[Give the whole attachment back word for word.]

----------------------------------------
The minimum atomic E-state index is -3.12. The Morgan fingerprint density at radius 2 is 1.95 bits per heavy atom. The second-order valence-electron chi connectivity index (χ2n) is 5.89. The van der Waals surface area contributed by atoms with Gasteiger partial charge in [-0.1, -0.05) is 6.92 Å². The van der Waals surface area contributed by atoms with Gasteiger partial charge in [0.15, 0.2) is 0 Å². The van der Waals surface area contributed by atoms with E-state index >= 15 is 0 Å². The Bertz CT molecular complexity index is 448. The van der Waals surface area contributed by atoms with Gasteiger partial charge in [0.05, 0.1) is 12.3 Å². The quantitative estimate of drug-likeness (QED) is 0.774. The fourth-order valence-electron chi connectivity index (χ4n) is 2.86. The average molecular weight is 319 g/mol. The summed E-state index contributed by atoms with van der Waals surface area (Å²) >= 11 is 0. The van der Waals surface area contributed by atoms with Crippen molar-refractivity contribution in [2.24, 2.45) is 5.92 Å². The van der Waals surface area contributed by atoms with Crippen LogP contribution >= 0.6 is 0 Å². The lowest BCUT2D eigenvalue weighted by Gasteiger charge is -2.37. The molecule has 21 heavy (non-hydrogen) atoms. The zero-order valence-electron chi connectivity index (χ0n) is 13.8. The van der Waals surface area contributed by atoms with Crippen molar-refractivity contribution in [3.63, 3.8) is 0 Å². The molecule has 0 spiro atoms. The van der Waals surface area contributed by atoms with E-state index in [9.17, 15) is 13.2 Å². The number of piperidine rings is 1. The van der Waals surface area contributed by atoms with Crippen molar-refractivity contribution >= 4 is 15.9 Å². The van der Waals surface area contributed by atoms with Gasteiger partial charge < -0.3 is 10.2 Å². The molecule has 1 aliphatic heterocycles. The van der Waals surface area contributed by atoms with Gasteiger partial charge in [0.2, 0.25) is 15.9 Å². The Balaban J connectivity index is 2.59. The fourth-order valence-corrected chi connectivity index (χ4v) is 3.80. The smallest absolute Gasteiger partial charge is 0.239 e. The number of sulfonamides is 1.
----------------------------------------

The minimum atomic E-state index is -3.12. The Morgan fingerprint density at radius 2 is 1.95 bits per heavy atom. The second-order valence-electron chi connectivity index (χ2n) is 5.89. The van der Waals surface area contributed by atoms with Gasteiger partial charge in [-0.1, -0.05) is 6.92 Å². The van der Waals surface area contributed by atoms with Gasteiger partial charge in [0.15, 0.2) is 0 Å². The van der Waals surface area contributed by atoms with E-state index >= 15 is 0 Å². The Bertz CT molecular complexity index is 448. The van der Waals surface area contributed by atoms with Gasteiger partial charge in [0.05, 0.1) is 12.3 Å². The quantitative estimate of drug-likeness (QED) is 0.774. The fourth-order valence-electron chi connectivity index (χ4n) is 2.86. The average molecular weight is 319 g/mol. The summed E-state index contributed by atoms with van der Waals surface area (Å²) >= 11 is 0. The van der Waals surface area contributed by atoms with Crippen molar-refractivity contribution in [2.24, 2.45) is 5.92 Å². The van der Waals surface area contributed by atoms with Crippen LogP contribution >= 0.6 is 0 Å². The lowest BCUT2D eigenvalue weighted by Gasteiger charge is -2.37. The molecule has 21 heavy (non-hydrogen) atoms. The zero-order valence-electron chi connectivity index (χ0n) is 13.8. The van der Waals surface area contributed by atoms with Crippen molar-refractivity contribution in [3.63, 3.8) is 0 Å². The molecule has 0 spiro atoms. The van der Waals surface area contributed by atoms with E-state index in [9.17, 15) is 13.2 Å². The number of piperidine rings is 1. The van der Waals surface area contributed by atoms with Crippen molar-refractivity contribution >= 4 is 15.9 Å². The van der Waals surface area contributed by atoms with Gasteiger partial charge < -0.3 is 10.2 Å². The molecule has 1 aliphatic heterocycles. The van der Waals surface area contributed by atoms with Gasteiger partial charge in [0.2, 0.25) is 15.9 Å². The Balaban J connectivity index is 2.59. The fourth-order valence-corrected chi connectivity index (χ4v) is 3.80. The smallest absolute Gasteiger partial charge is 0.239 e. The number of sulfonamides is 1.